Moving to Denmark: The emotional challenges faced by mixed-culture couples
File photo: Christian Als / Ritzau Scanpix

It’s hard enough being a couple in a world loaded with responsibilities and stressors about children, finances, work, family obligations, etc. As a therapist, I often see couples of mixed cultures who have to withstand the difficulties of one or both adjusting to a new life with numerous challenges, such as having to create new social networks, learning a new language, and adjusting to new cultural norms.

The many small social cues that we become so accustomed to we take for granted, until we find ourselves in a new culture where the rules are completely different. When we are thrust into new cultural situations, we often misread the signals. For instance, small talk is generally much less prevalent in Denmark than in the U.S. This we may perceive as people being inaccessible and unfriendly.

It is similar within the “mixed couple”. Couples with partners from different countries can find themselves struggling with some of the same issues inside their relationship.

Different native languages within a couple can limit the couple’s deeper understanding of each other. The feelings of alienation or being “other” in a different culture can be transferred to the relationship and feed misunderstanding and a lack of connection.

Consider – for instance – the ongoing effects on the couple which differs significantly on levels of independence-interdependence.

One aspect of interdependence is an assumption that our partner should understand and react to our needs without being asked. A more independent person, on the other hand, may assume that the only reasonable way of behaving is to clearly communicate your needs, and to then negotiate around how to get these needs met.

Such a combination of traits can often cause confusion and disappointment when you feel unheard or misunderstood. We tend to expect our partners to at least hear us, to at least try to understand what we are communicating.

In my practice, I often see that such frustrations can lead to anger and judgment of the other.

Over time, cultural differences can wear on a couple in ways that are quite unique to the mixed couples’ situation. Even slight differences in beliefs can cause couples to repeatedly argue over apparently mundane things, like who does the dishes or who picks up the kids from daycare. Or less mundane disagreements, such as those related to religious and spiritual beliefs. Culture influences us in ways we often are quite unaware of.


There is a significant upside to these difficulties, however. Much like living abroad, living with a partner from a different culture can help you open yourself up to new possibilities and a deeper understanding and appreciation of others. Mixed culture couples must discover that the set of rules they learned growing up is just one of many.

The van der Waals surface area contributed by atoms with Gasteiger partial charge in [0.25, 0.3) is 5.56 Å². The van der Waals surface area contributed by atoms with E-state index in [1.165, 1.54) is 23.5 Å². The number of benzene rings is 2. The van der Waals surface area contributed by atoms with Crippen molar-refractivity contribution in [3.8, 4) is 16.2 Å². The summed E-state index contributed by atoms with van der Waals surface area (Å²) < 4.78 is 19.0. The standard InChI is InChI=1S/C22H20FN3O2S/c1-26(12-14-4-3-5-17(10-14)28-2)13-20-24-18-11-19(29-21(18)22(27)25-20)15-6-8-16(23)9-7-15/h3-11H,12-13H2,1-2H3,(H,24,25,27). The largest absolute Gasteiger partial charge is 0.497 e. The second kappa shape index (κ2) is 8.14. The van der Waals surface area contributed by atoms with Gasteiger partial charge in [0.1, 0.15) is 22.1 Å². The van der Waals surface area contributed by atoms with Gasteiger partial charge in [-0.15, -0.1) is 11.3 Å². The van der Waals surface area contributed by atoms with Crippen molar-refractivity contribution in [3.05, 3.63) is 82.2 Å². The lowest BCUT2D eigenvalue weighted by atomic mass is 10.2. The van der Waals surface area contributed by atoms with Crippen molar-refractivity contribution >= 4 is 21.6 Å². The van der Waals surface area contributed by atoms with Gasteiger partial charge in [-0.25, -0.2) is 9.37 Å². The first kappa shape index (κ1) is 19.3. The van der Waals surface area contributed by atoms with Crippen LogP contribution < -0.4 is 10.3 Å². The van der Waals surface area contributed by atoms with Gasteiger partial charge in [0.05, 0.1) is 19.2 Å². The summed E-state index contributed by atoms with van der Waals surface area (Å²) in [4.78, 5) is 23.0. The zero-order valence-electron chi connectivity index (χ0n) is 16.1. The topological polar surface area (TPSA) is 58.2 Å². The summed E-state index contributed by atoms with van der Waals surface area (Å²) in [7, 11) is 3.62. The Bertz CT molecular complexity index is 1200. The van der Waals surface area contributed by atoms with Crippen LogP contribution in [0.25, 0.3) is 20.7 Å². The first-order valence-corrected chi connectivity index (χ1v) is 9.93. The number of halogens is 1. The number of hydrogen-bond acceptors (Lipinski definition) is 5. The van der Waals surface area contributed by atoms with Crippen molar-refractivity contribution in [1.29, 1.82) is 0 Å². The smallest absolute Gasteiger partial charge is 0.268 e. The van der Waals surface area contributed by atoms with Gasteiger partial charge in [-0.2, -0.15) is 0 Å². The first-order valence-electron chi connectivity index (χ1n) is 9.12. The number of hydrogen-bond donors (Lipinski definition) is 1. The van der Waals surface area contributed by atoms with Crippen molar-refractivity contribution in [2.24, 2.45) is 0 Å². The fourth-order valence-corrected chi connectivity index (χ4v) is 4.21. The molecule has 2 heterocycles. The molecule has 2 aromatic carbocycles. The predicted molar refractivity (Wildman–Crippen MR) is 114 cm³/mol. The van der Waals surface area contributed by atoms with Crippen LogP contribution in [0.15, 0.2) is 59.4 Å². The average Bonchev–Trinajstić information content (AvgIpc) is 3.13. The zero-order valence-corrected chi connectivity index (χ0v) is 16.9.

The effort and mutual respect it takes to successfully make room for the other person’s values is often rewarded with a closer and deeper relationship that can better withstand life’s trials and tribulations.

It does require work to get there. You must be willing to look both at yourself and your partner with openness to the differences and a willingness to explore. As an expat, perhaps you already have these qualities?

If you and your partner struggle with cultural differences, here are some things you can do. Being as aware of the conflicts as possible is really useful. Only when you have identified the problem can you do something about it. This means becoming aware of your own values, as well as your partners.

I often give couples the following homework: Set aside at least one hour a week to spend together without distractions. During this hour, you are to practice listening to the other without judgment or disagreement. So, you can ask questions, you can repeat and you can reflect. This means asking questions to explore and deepen your understanding, not to voice your judgment or disagreement. Repeat what the person said, but in your own words, then wait for them to respond and add more to their message. Finally, reflect on what the other person has expressed, and see if you can express this reflection without judgment or condescension.

It takes practice and effort, but with time you can begin to change the way you communicate!

Hanne-Berit Hahnemann has a Master's degree in clinical counselling with a supervisory license from Cleveland State University and many years of experience in private practice in the United States. As an expat herself, she specialises in internationals and the challenges that come with moving to another country. She sees clients at the MacFarlane Psychology Group, a Copenhagen practice offering psychotherapy in English.


READ ALSO: Why moving to Denmark can cause feelings of loneliness – and what you can do to feel better